When American couple, Steven (Ryan Philippe) and Shannon (Rachelle Lefevre), travel to Haiti to spend time with their newly adopted daughter, a chance encounter with would-be stranger, Benjamin (John Cusack), sees their family torn apart when their daughter disappears. They soon discover that all is not what it seems and uncover a high stakes underground child trafficking scam, which sends them on a high-octane mission of retribution. Now, they must risk their own lives to uncover the truth and bring their family back together.
Films like this are difficult to accurately rate. On the one hand, Reclaim keeps you entertained throughout its run, but on the other hand, its story fell short of what it could have been.
The film follows an American couple who have been unable to become parents. Desperate to both have a child and make a positive difference in the world, they travel to Puerto Rico to adopt a young Haitian girl. But things quickly take a turn for the worse when she suddenly disappears, and the young couple discover they have been duped by a massive underground scam. Determined to expose the scam and save all three of their lives, they will be forced to do what they never knew they were capable of.
I have given this film a rating of three out of five stars, and the reasons are as follows:
The story was interesting and unique; something I had never seen before. It contained plot twists that made you want to keep watching, and, despite the filmic dramatics, you still knew that it was based on real life events. The story was at times rather lack lustre, and the film would not have had half the impact if it wasn’t for the use of course language.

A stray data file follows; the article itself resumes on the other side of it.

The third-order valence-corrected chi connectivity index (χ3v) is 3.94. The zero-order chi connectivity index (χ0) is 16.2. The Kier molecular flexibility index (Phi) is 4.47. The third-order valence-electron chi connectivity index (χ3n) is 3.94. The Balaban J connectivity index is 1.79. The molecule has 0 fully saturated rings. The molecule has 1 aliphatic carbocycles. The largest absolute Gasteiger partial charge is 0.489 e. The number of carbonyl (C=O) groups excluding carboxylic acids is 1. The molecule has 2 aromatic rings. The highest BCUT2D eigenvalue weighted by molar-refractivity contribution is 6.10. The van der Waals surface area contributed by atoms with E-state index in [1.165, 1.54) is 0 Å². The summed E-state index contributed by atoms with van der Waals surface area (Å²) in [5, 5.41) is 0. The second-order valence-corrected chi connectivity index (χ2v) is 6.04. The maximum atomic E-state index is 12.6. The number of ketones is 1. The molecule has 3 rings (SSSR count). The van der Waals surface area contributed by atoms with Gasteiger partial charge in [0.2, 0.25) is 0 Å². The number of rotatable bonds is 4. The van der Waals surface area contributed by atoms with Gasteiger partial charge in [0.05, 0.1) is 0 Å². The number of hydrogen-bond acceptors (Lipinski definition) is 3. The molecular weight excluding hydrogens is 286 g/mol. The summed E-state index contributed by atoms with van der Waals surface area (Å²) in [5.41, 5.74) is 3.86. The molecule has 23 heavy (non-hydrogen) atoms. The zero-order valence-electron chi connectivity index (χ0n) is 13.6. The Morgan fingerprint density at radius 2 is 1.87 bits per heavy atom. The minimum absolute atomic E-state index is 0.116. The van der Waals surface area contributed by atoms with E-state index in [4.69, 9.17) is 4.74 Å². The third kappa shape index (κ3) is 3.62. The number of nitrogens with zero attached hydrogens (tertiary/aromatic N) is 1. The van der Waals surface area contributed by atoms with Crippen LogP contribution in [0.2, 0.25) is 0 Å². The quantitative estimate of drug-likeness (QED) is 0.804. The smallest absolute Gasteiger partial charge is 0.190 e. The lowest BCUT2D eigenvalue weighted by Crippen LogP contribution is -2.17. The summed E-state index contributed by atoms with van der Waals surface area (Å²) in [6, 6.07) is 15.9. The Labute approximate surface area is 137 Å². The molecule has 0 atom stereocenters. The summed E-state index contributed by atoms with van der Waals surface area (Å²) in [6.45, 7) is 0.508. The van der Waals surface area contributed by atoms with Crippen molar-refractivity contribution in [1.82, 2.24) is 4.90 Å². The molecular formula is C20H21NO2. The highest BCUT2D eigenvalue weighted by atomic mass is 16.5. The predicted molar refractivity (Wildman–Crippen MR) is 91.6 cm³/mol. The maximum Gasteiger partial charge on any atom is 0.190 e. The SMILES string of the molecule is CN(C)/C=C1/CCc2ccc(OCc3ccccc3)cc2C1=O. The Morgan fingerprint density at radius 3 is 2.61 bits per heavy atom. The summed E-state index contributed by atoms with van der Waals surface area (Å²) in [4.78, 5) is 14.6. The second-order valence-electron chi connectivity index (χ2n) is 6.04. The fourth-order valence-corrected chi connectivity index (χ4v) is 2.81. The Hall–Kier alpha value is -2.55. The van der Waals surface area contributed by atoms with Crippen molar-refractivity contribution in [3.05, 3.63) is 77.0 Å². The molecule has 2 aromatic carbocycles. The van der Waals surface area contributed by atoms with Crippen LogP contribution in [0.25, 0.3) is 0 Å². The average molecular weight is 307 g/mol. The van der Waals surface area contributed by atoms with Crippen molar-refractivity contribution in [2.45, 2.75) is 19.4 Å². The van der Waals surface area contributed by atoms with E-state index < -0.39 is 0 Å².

This cast are not what you would call A-listers, but I was pleasantly surprised with their performances. John Cusack did an excellent job at playing the ‘bad guy’. Over the last few years he has worked hard to ‘reclaim’ his former film glory, and though he isn’t there yet, he still manages to make some good films. It was also refreshing to see Ryan Phillippe back on film - looking like he hasn’t aged a bit! - and he did a good job.
In more technical terms, the film was visually interesting. Lithe camera movements kept you apart of the action, and the dialogue wasn’t overly cliche or static.
It is quite obvious that this film focused on fraud, and the horrific world of child trafficking. However, Reclaim didn’t delve into the subject as thoroughly as it could have; so it kind of missed its mark.
It was surprising to see how many negative reviews this film received. This was from critics and audience members alike. I wouldn’t say they were particularly incorrect in their statements, but there were some redeeming qualities I think they overlooked.
The film’s language and violent contents makes it unacceptable for children, but it runs for a good length (an hour and a half) so most audience members shouldn’t be too bored with the plot. It doesn’t come as much of a shock that it has mostly been released as a straight-to-DVD film, but that doesn’t mean it should be shelved away. Have a watch, and decide for yourself.